Seven-year-old goes home after receiving five organs in pioneering transplant operation | News

Seven-year-old goes home after receiving five organs in pioneering transplant operation

A seven-year-old boy is now back home and recovering well after undergoing a life-saving five organ transplant operation performed by expert surgeons at Birmingham Children’s Hospital.

Jay Crouch, from Leicestershire, was given the ‘Gift of Life’ in March, receiving two new kidneys, a pancreas, liver and bowel during a single 10-hour operation.

The youngster has suffered with a condition called short bowel syndrome since he was six-weeks old, when doctors discovered his small intestine was twisted, causing complications with his kidneys and other vital organs. Since then, he has undergone continuous treatment but the additional strain on his body resulted in the failure of his own organs meaning a transplantation was necessary.

His complex condition has also meant he has never been able to eat and digest food, instead having to be fed intravenously, otherwise known as parenteral feeding.

The pioneering operation was the first of its kind performed at the Children’s Hospital in around two decades and the first on record involving five organs in one operation, requiring a team of 12 which included anaesthetists, two surgeons, five nurses, three junior doctors and many more involved in his wider care.

Thankfully Jay is recovering well and has returned to his home in Market Harborough. Excited to begin his new life, he is currently being fed through a nasogastric tube, supported by oral feeding, as he works towards eating a full diet in the coming years with continued monitoring and support from the Children’s Hospital.

Katie Freestone, 28, Jay’s mum and full-time carer, said:

“We’re all absolutely amazed at the incredible progress Jay has made in a relatively short space of time. Being able to go home is fantastic as it means we can finally get back to our own routine and Jay can be comfortable in his own space.

“The care we’ve received at Birmingham Children’s Hospital has been absolutely brilliant, and we couldn’t be more grateful to his surgeon, Mr Khalid Sharif, his team and all of the staff who have looked after us so well during our time there.

“There also aren’t enough words to say thank you to the donor and their family and while we’re thrilled that Jay has been given this chance, we’re also incredibly aware of the sadness and tragedy that another family had to endure to make this possible.”

Jay, who is a huge fan of Lego, also wanted to say thank-you to all of the hospital team that have played a part in his care, along with a special message for his family. He added:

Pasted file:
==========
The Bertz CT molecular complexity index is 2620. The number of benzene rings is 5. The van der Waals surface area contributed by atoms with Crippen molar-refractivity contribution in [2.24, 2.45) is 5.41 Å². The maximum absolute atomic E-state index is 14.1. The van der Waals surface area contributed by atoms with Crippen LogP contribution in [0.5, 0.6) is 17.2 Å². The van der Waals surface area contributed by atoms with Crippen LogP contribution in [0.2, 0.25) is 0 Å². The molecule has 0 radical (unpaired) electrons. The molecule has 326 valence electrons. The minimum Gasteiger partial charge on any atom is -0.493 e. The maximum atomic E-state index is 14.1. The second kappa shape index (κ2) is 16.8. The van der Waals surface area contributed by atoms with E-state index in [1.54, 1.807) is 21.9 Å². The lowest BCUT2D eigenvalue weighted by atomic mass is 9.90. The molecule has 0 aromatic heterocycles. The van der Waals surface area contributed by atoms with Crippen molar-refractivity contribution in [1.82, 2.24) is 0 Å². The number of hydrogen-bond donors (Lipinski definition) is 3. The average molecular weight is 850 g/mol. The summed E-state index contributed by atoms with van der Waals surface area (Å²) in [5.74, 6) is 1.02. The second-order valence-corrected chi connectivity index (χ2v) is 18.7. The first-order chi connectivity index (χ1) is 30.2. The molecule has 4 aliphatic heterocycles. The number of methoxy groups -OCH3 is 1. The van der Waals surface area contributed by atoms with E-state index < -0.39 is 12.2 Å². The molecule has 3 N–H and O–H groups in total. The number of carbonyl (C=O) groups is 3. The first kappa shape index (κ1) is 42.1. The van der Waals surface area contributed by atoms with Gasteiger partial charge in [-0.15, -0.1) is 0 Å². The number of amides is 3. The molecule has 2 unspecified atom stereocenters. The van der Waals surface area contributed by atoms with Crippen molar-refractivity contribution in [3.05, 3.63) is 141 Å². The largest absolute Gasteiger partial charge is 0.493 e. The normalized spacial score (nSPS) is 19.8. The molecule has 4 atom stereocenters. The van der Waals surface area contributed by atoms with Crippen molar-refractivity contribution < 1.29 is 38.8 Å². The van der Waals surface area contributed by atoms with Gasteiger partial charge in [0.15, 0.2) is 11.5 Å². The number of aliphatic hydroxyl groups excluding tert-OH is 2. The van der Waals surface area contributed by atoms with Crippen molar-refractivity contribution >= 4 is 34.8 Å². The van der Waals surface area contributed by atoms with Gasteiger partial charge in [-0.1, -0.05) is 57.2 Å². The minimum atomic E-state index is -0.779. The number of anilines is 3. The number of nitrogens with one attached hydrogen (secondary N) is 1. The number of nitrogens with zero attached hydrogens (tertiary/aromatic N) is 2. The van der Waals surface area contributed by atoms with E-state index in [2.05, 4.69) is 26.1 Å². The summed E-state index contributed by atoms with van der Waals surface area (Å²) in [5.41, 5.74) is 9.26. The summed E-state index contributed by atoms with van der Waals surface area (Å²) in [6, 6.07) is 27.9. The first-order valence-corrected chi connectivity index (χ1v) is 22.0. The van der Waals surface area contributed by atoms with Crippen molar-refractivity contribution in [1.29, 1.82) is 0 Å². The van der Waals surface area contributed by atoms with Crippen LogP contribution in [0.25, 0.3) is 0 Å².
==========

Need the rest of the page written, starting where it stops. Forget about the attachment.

“I want to say thank-you to my mum for looking after me and my grandma and granddad, who have been telling me every day that I’m getting better.”

The specialist teams at Birmingham Children’s Hospital perform around 50 solid organ transplant operations a year – the majority of which are single organ transplantations.

Mr Khalid Sharif, Consultant Surgeon and Lead for Transplantation, said:

“This complex operation is the first of its kind we’ve performed here in decades and, as a coincidence, it’s also our 100th small bowel transplant, a milestone which very few centres in the world have achieved.

“It’s incredibly rare for this many organs to be successfully transplanted at once and shows the difference that organ donors make to the lives of others. Without the generosity and selflessness of donors, their families and loved ones, such life-saving procedures simply couldn’t take place.

“I must also say that everyone involved in the procedure deserves real credit, particularly my colleague and Consultant Transplant Surgeon, Mr Thamara Perera, who’s skill in retrieving the organs played a key part in the transplantation procedure.

“We couldn’t be happier with the progress Jay has made so far, but this will obviously need very vigilant monitoring and support over the coming months and years.”

To find out more information about organ donation, or to sign up to the organ donor register, which takes just a couple of minutes, visit: When signing up people are asked to have conversations and express their wishes to family and loved ones.

We have placed cookies on your computer to help make this website better. You can at any time read our cookie policy. Otherwise, we will assume that you're OK to continue.

Please choose a setting: